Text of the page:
A Life of Letters


Posted in 1986, Kim, Loves by southpawcom on March 9, 2012

I was firmly going with Julie by Christmas of 1986, engaged even, when Kim sent this card from Washington, D.C., where she had taken a writer position with USA Today. She had no business suggesting a holiday get-together, but moreover I had no business not discouraging her.

Jazz Butcher

Posted in 1986, Friends by southpawcom on February 3, 2010

I don’t at the moment recall just how or when I became acquainted with “Intense Jim” or “Intensity.” I believe he hung out with Keith and Jamie and that crowd, and that I met him in the Dippity Doo-encrusted days of the early spring of 1984. But he was a ruggedly handsome guy with an athletic build, who loved baseball and rock and roll with an equal…well, intensity. He got his name because he always wore a rather scrutinous or analytical expression on his chiseled, Clutch Cargo face and seldom, if ever, laughed or smiled.

For some reason, he looked up to me, perhaps as a guy who he believed might possibly have known more about the aforementioned topics than he. He was a good guy and apparently taught himself to play the guitar pretty well. He was one of those types of guys, like Jeff F., who would for a period of time — weeks or months — hole themselves up in their rooms, not eat or pay heed to the outside world, and teach themselves how to play guitar. And when they emerged, they could play the guitar just as well as they please. Guys can do this, but I think the acetic thing is not for women or girls. It’s intense. I think it might be the same mentality shared by the guys that go to prison and then spend their days and nights in their cells doing stomach crunches and pull-ups until they’re ripped.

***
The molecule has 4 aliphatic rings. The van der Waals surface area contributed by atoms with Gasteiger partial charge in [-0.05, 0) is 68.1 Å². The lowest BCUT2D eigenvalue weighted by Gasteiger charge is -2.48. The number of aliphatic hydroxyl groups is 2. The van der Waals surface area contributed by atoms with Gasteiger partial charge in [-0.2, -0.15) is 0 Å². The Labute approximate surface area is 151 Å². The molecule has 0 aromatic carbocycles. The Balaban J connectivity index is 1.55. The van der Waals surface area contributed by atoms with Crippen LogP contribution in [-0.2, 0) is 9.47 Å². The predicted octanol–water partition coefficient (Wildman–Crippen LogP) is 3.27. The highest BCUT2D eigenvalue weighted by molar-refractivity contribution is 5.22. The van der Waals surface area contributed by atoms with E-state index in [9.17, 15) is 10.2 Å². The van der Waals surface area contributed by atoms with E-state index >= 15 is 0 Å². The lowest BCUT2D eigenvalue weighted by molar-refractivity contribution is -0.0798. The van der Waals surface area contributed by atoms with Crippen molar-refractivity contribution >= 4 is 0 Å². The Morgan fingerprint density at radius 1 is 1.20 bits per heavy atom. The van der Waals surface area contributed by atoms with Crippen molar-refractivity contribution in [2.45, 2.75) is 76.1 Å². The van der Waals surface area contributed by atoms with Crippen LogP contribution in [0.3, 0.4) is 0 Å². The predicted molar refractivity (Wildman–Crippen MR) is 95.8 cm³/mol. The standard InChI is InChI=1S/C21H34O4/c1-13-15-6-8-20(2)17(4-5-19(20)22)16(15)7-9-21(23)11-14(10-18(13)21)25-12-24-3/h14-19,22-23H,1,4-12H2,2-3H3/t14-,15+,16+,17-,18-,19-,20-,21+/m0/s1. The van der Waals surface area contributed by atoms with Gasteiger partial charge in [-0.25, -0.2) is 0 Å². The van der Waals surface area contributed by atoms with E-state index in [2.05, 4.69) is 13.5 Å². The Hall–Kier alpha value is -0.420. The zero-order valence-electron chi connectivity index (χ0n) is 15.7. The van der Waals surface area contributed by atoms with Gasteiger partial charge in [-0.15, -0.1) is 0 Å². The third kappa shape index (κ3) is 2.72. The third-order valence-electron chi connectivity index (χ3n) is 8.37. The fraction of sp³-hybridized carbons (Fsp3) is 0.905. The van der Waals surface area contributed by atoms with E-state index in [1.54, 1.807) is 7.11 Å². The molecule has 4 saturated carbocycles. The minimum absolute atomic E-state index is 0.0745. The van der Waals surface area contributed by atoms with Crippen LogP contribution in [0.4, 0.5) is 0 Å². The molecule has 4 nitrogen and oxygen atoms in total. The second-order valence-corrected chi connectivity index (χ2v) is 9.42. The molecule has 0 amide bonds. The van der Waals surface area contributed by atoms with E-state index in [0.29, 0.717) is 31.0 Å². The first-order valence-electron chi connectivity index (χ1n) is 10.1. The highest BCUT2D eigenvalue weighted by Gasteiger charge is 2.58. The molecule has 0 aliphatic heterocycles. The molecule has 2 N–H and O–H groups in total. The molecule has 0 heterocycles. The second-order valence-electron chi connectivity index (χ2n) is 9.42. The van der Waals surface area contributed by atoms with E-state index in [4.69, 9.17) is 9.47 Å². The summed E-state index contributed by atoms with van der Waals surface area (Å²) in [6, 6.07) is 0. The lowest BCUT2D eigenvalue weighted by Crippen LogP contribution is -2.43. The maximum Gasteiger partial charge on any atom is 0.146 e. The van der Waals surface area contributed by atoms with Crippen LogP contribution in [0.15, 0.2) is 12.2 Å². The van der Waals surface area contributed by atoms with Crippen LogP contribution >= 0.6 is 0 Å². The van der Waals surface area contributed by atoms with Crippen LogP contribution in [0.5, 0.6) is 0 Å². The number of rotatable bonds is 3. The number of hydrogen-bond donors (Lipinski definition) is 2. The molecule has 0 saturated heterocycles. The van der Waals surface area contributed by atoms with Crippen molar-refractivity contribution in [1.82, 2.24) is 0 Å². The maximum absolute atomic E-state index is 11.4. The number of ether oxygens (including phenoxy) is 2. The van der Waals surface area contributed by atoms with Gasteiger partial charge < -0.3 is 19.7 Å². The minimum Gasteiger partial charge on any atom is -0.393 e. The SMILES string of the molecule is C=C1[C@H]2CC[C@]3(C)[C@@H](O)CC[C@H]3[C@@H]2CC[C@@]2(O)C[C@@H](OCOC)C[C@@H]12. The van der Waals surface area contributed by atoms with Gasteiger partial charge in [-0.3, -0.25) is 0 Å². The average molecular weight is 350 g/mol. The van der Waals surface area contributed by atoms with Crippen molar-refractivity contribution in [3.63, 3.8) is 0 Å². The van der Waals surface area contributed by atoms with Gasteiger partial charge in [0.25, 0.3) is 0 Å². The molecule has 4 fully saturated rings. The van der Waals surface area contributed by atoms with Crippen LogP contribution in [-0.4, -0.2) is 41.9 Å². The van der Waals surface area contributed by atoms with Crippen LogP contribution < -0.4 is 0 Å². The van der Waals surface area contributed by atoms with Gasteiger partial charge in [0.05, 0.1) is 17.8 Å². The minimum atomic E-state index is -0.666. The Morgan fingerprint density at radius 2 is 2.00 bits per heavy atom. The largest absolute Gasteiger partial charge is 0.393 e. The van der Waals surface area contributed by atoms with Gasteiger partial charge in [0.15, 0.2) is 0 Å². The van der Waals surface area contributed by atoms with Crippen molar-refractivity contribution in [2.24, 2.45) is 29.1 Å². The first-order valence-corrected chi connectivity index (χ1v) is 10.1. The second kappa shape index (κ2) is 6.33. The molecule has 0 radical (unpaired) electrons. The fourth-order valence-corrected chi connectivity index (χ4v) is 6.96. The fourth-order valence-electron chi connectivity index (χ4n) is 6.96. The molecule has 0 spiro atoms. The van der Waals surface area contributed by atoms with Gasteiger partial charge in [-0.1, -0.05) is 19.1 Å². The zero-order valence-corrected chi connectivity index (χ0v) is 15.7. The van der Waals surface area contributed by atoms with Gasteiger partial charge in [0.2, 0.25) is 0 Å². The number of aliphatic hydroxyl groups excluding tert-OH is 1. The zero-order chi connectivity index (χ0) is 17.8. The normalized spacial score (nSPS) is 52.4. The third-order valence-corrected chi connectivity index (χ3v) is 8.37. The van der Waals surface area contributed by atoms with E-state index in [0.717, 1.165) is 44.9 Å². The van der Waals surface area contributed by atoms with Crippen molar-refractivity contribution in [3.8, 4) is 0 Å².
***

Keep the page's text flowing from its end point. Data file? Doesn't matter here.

Anyway, he was evidently smitten with an artist named the Jazz Butcher. He sent me two cassette tapes with this letter filled from capstan to capstan with the music of the Jazz Butcher. As I recall, I never listened to either, and they were pretty highend cassette tapes, Maxell Metals or something, and I believe I recorded over them pretty shortly after I received them. Sorry, Intensity.

It was unfair of me to do that, because I can recall vividly being so instantly taken with an artist (Social Climbers or Gun Club, for example) that I too had to write or talk about the artist in breathless adulation to any audience I could find and research everything ever written about them in the most obscure of DIY publications.